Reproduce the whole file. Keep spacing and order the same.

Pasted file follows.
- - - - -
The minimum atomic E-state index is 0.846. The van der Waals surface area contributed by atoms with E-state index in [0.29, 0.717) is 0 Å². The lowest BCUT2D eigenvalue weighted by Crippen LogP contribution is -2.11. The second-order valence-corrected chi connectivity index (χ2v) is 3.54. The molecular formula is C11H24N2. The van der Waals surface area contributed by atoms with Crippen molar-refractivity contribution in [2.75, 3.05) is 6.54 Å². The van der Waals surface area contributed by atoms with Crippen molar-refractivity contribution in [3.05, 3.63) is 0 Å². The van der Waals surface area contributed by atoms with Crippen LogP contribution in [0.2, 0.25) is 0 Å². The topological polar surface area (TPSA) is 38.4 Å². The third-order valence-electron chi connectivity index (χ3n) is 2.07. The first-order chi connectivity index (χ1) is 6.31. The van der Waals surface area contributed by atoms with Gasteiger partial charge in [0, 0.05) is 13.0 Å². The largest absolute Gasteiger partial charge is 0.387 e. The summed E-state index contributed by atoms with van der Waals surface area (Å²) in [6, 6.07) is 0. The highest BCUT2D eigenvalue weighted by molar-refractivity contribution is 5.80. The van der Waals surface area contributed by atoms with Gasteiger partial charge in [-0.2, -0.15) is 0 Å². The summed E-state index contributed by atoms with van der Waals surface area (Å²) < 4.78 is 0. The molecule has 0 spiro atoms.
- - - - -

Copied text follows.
The minimum atomic E-state index is 0.846. The van der Waals surface area contributed by atoms with E-state index in [0.29, 0.717) is 0 Å². The lowest BCUT2D eigenvalue weighted by Crippen LogP contribution is -2.11. The second-order valence-corrected chi connectivity index (χ2v) is 3.54. The molecular formula is C11H24N2. The van der Waals surface area contributed by atoms with Crippen molar-refractivity contribution in [2.75, 3.05) is 6.54 Å². The van der Waals surface area contributed by atoms with Crippen molar-refractivity contribution in [3.05, 3.63) is 0 Å². The van der Waals surface area contributed by atoms with Crippen LogP contribution in [0.2, 0.25) is 0 Å². The topological polar surface area (TPSA) is 38.4 Å². The third-order valence-electron chi connectivity index (χ3n) is 2.07. The first-order chi connectivity index (χ1) is 6.31. The van der Waals surface area contributed by atoms with Gasteiger partial charge in [0, 0.05) is 13.0 Å². The largest absolute Gasteiger partial charge is 0.387 e. The summed E-state index contributed by atoms with van der Waals surface area (Å²) in [6, 6.07) is 0. The highest BCUT2D eigenvalue weighted by molar-refractivity contribution is 5.80. The van der Waals surface area contributed by atoms with Gasteiger partial charge in [-0.2, -0.15) is 0 Å². The summed E-state index contributed by atoms with van der Waals surface area (Å²) < 4.78 is 0. The molecule has 0 spiro atoms.